New regulations for the 2018 season sees all three race classes mandate the use of airbag systems.
Numerous MotoGP teams have used airbag suits for almost a decade, but until now their use has been entirely voluntary. Thanks to a new official ruling by governing body Fédération Internationale de Motocyclisme, the high-tech devices are becoming mandatory across the board in MotoGP, Moto2, and Moto3 for the 2018 season. The FIM’s new mandate states that all full-time riders must wear leathers fitted with an airbag system at all times during every session. The new regulations also require that every airbag system pass a series of rigorous tests which each manufacturer is responsible for self-certifying that its respective suit passes all regulations and standards.
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The regulations and standards that airbag suits must meet are, as you’d imagine, incredibly strict and specific. Areas that are tested for regulation include what parts of the body the system covers, deployment times, batteries, the fact the system can’t deploy via a tether-cable, and even that the system won’t risk an accident in the event of a false-deployment. Having said that, I know for a fact that Alpinestars has been using its TechAir system in MotoGP since 2009 and has yet to have a single false deployment. Nor has there been a single instance in which the system was supposed to go off but didn’t.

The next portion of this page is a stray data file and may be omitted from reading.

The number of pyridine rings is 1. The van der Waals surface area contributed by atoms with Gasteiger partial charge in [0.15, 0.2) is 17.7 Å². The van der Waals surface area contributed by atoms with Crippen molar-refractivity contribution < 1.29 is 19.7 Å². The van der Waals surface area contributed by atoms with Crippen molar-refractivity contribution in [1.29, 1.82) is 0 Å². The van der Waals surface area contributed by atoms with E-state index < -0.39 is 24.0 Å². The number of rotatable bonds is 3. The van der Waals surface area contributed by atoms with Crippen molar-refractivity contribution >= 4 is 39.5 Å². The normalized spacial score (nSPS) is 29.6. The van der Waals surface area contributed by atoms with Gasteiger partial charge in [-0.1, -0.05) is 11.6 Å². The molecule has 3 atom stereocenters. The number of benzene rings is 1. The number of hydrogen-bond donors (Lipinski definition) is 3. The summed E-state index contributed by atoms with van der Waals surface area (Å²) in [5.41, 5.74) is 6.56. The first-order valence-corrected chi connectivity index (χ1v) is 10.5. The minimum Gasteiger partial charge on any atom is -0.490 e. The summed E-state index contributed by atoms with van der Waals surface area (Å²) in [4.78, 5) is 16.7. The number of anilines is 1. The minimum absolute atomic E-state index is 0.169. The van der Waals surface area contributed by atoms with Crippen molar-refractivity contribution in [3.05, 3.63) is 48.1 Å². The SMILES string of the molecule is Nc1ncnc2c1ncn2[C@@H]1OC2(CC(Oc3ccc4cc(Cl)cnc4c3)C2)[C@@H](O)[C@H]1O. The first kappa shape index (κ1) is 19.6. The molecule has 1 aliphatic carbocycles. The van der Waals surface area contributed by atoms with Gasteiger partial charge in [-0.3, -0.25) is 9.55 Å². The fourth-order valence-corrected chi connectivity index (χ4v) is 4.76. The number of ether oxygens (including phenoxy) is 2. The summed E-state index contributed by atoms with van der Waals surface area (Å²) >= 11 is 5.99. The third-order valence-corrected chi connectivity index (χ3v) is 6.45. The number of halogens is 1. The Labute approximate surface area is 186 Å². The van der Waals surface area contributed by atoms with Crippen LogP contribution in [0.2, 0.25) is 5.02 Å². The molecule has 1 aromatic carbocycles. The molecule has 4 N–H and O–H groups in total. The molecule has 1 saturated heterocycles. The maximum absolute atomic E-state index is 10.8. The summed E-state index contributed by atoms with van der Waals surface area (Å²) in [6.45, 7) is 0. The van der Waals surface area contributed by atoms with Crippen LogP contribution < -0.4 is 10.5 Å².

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There are only two exceptions to this new rule – Wildcard riders and replacement riders who aren’t required to race with an airbag suit for their first two races. Last year Alpinestars alone had 26 riders from all three classes relying on the company’s Techair system, so the new rule won’t make a big difference to most teams. The good news is that these systems – which at the moment are wildly expensive – should become more and more affordable over the next few years, partially thanks to its widespread use in high-level competition.